Should councils be buying Ipads?

UPDATE: A story in today’s (7/9/12) Telegraph, and most other papers, reports that 50 Ipads were claimed on expenses by MPs in the last year. I wrote this blog arguing that councils should be investing in technology for councillors and officers in July last year – I’m interested to know if opinion has since changed.

Please let me know your thoughts in the comment space below.

I came across this story in the New York Times over the weekend of a small US town buying Ipads for 16 staff (listed below). The article includes a q&a with Anthony Roberts, the town manager. Here are some of the best bits;

Q Why use iPads for your agendas?

A The short version is, unlike a lot of governments, we try to operate as much as a business as possible. At the end of the day, when you are printing agendas around 200 pages apiece and after the meeting they go into the recycling bin, you say, “Why are we doing it like this?” We have to run 20 agendas at 200 pages per agenda. That’s 4,000 pages just on that one, and that’s not including the time to put it together. And you usually don’t get it right the first time because everything changes. I would think it takes over eight hours per packet.

We see it as a money-saving measure. We see it as saving our taxpayers money.

Q Which town officials get an iPad and how much has it all cost?

A We’ve got 16, so multiply by $500. What’s that? $8,000. So the department heads all get one, the mayor, board members, the town clerk, police chief, the finance director and there are two I.T. guys.

Q You wouldn’t be doing this if you weren’t saving some money. How much are you looking at?

A We’re going to track the savings. We think about a year-and-a-half payback, max. [He said that estimate was based on what the town expected to save in paper, copying costs, personnel and other related items.]

Over recent months I’ve had three conversations with portfolio-holding councillors who have spoken of their desire for the council to buy tablets for elected member and key officers.

The barrier to this however seems more about style than cost – I believe that savings will be made up in the long-run and the technology can act as a cultural-nudge to get councils thinking and working more like the world around them.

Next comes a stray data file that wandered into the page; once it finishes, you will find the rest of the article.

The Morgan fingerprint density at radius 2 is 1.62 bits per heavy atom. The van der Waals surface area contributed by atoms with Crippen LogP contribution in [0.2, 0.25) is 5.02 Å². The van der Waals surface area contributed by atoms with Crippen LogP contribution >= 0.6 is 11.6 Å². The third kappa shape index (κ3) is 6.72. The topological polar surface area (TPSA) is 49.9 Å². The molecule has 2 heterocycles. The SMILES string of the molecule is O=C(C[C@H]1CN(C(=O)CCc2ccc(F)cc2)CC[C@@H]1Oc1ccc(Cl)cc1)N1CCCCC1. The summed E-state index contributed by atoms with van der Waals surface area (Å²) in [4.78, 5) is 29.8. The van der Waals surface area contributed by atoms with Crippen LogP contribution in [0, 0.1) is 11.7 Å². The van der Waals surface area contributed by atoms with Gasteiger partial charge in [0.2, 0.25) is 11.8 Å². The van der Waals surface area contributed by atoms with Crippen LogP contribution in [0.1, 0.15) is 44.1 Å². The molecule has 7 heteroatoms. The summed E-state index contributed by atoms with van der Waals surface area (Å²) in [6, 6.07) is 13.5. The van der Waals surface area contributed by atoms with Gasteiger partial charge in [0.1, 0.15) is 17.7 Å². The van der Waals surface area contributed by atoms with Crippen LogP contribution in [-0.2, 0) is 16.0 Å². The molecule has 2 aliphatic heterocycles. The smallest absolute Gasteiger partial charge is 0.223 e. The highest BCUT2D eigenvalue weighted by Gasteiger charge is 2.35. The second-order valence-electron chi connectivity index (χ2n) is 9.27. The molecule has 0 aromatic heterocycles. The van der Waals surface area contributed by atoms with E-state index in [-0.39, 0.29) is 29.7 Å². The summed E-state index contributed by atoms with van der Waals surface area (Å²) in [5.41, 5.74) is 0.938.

But, as Cllr MacDonald said to me this morning

Buying Ipads would be bad PR indeed – Google ‘ipad council’ and have a look through the results.

I think this is a really interesting debate though – so what do you think?

Should councils be spending money on equipping members with the latest technology?

Should those who want them just buy them personally?

Are they a gimmick or potential game-changer?

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    1. Mark Grimshaw says:

      We’ve been trialling something similar for a small group of Councillors at Cheshire East and so far it seems to be a success. I agree with the comments about bad PR to some extent but surely there is the possibility of allowing Councillors to purchase them over a period of time using their expenses. The Council would then not be out of pocket in the long term and Councillors themselves would hardly notice a difference in their expenses.

    2. Simon Edwards says:


      You should check out Shropshire who have gone paperless for Cabinet members and some senior staff, have ridden the PR storm and seem to have emerged from the other side.  Mike Hyatt at Shropshire is going to talk about this at the next CCN ACCE AG (effectively Corporate Policy types) meeting in April. 

    3. There are two very good reasons buying iPads for councillors would be a bad PR move.

      First, the public perception of the device is of a luxury and leisure toy, rather than a serious working device like any old lap-tap. I would argue that perception is wrong (it can be both) but as a council is ultimately a political organisation it needs to take heed of public perception.

      Second, while the financial argument can stack up in some cases, there are lots more ways to make that saving. Does everything really have to printed? Does everything need to be delivered to councillors quite so frequently? Does it have to be an iPad, or can it be a cheaper option?

    4. Dave Briggs says:

      If the business case works out, then of course they should. The notion that employing innovative technology as an investment to save both time and money is ‘bad PR’ just goes to show how idiotic the reporting of local government is at times.

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